The primary benefits of testicular cancer chemotherapy are lessened recurrence rates and more effective treatment for more aggressive diseases, although it is not always appropriate for earlier staged cancers because of the potential for extreme side effects. In many cases, testicular cancer is highly treatable, so chemotherapy is not always necessary or recommended. It may become useful in those with progressed cancers, however, or those with additional primary tumors.
Most early staged testicular cancers have a high five-year survival rate. For stage one cancer, which is generally confined to the testicles, surgery is the primary treatment of choice. This includes the removal of the tumor, and often one or both testicles are also removed. If both testes are not affected, only one is generally taken. Surgical removal is often the only required treatment in early stages, so testicular cancer chemotherapy is not always needed.
There are cases in which testicular cancer chemotherapy is the optimum choice, however, including in those patients with a more progressed form of disease. Those whose cancer has spread to areas beyond the testicles may require additional treatments to ensure that all cancerous cells are removed.
The main benefit of receiving testicular cancer chemotherapy is that it increases the survival rate for those who have progressed forms of cancer. There several drawbacks, however. Chemotherapy causes severe side effects in many patients, including nausea, vomiting, and anemia. It also weakens the immune system because it kills not only cancerous cells, but healthy ones as well. Testicular cancer chemotherapy is also often expensive in many areas.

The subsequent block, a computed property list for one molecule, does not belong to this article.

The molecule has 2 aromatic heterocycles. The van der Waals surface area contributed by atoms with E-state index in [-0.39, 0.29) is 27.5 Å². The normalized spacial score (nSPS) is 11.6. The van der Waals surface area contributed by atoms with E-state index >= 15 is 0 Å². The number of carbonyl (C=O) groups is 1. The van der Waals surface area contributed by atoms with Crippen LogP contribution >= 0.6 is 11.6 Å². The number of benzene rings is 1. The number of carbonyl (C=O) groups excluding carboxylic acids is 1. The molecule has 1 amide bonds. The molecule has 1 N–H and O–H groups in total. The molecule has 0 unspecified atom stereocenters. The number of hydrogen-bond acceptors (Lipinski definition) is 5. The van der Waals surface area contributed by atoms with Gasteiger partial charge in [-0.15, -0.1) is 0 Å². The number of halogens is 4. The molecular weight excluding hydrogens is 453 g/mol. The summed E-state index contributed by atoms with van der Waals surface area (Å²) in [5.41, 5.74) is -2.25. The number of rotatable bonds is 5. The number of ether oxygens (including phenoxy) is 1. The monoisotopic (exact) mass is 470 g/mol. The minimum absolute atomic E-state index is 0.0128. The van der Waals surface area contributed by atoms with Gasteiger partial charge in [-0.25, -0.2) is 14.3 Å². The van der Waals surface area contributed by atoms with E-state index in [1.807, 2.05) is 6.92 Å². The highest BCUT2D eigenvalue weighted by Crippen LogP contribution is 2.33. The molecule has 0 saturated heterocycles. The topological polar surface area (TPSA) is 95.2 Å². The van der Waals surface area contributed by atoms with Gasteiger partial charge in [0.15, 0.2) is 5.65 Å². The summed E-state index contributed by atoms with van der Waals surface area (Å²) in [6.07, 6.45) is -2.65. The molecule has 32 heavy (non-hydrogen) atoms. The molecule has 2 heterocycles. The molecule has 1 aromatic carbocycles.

There may be long-term effects caused by some chemotherapy drugs. These can include infertility, skin and tissue damage, organ damage, and more rapid aging in some patients. Each person will be affected differently, and newer chemotherapy drugs may cause fewer side effects than some older ones. There is no way to know which patients will be most greatly affected by these drugs, although those with preexisting health problems or the elderly are most at risk.
The benefits and drawbacks to administering testicular cancer chemotherapy should be discussed with each patient before treatment begins. For those who have very progressed cancers, chemo is often the best treatment to increase survival time. Most cases of testicular cancer are treatable, and the survival rates are much higher than for other cancers. The use of chemotherapy may decrease the risk of a recurrence.